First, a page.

Number 8 most searched term: How much should a ** week old pig weigh? (Multiple searches for various ages)
Each pig will grow at their own rate. Some pigs who have suffered from disadvantages such as the "runt" may be smaller than their siblings from the same litter. However, my vet told me that most pigs should grow at a rate of 1 pound per week for the first year. (which blows the 20 pound micro mini teacup pig myth out of the water) Even runts normally catch up to their siblings once able to eat a healthy portion of food over a period of time. Pigs will absolutely fight for the best milk producing teat and the stronger bigger pig normally has been feed with the best producing teat while the others fight for the less producing ones. Pigs have growth spurts, some have multiple spurts when they will grow substantially taller and longer over a short period of time. Please do not judge a pig based soley on weight though, pigs should be judged on their overall body score. The charts that determine healthy versus unhealthy or what a pig "should" look like aren't meant for piglets. Piglets NEED food to grow at a nice steady rate and develop a strong immunity and great bone structure. Restricting food at this stage can cause serious issues in the long run. Stunting the growth will eventually kill a pig. Pigs who are super tiny and a year old most likely will never see their 5th birthday and as we all know, healthy pigs that have been spayed/neutered and properly cared for can live more than 20 years, so a pig passing away at 3 years old is NOT normal. You can click here to read more about nutrition and pigs. If you want to see realistic sizes of mature or growing pigs, we have a page dedicated to that as well that you can see by clicking here.
Number 9 most searched term: Can mini pigs be outside during the winter?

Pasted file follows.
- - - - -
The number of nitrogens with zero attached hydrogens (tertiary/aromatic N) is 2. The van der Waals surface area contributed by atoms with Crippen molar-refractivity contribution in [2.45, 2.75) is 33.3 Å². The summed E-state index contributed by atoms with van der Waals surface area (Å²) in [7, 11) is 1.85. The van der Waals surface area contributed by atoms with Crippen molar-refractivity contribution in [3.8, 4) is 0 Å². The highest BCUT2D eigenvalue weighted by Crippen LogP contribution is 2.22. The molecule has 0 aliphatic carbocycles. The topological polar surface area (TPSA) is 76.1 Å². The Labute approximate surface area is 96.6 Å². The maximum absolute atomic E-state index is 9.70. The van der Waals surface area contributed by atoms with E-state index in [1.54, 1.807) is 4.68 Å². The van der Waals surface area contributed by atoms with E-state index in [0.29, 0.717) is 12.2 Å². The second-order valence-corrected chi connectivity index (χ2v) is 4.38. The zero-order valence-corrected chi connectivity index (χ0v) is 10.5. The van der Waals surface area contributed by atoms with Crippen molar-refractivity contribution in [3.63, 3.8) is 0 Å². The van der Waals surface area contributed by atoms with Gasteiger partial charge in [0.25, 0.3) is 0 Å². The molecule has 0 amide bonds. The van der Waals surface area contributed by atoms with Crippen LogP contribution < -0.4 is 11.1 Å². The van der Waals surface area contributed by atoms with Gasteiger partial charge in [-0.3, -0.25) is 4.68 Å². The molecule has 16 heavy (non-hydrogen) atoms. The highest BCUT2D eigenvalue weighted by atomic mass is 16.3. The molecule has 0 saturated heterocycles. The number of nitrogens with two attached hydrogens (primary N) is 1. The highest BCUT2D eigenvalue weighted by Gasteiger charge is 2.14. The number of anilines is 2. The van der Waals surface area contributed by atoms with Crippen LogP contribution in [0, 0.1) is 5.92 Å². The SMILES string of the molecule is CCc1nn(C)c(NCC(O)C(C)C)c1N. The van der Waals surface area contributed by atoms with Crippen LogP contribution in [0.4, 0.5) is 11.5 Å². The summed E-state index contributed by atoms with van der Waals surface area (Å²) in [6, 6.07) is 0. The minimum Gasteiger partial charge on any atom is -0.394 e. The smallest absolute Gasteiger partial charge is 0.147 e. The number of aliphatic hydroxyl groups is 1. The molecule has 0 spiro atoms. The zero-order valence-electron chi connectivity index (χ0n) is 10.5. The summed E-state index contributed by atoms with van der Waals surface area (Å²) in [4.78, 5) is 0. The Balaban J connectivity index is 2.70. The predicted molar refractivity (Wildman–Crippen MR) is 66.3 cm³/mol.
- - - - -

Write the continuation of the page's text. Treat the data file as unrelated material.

Of course they can. A lot of pigs live outside full time. When given the appropriate accomodations, pigs can definitely live outside or spend most of their day outside. They still need outdoor time during the winter months. If you do not have appropriate outside accomodations, you can allow your pig to spend short amounts of time outside. Do NOT leave your pig outside in the cold with no way to warm up and no structure to block the wind. Pigs can get frostbite, pigs can get cold, pigs can get illnesses that derived from being outside in the cold temperatures. Start by having a good structure that is free from drafts with something on the inside acting as an insulator like straw or hay. Be sure that your pig is able to easily get access to this space by building a ramp or some kind of access that larger pigs can use. It is best to have houses off the ground or on a concrete slab for sturdiness. Pigs usually won't go into a structure that shakes. They do not typically like spaces they havent had a chance to explore. If you are using hay, pigs will eat hay (which is fine) but you will need ot be sure the hay isnt rotting away potentially poisoning your pig when they are eating it. Be sure to check the house often as stated above for signs that other animals may be entering, sleeping or using that space. Heat lamps can be safely used in large spaces, but using a heat lamp in plastic houses or when the space is limited can burn your pig or cause fire. There are heating/cooling systems that can be installed to provide your pig with heat in the winter and air conditioning in the summer. I purchased one from Climate Right Air which is a pet house heating/cooling unit. It was easily installed and sits outside of my pigs house like my household condensor unit with duct work from the unit to the outside of the house and vents on the inside. The unit I purchased was around 600.00, it wasn't the cheapest nor the most expensive, but middle of the line. It has the capacity to heat/cool up to 400 square feet which is plenty for the structure built for my pig and her outside time. Even without this type of unit, there are plenty of ways to winterize the space for your pig. Click here to read more about winter time issues and pigs including ideas on how to create a warm space for your pig.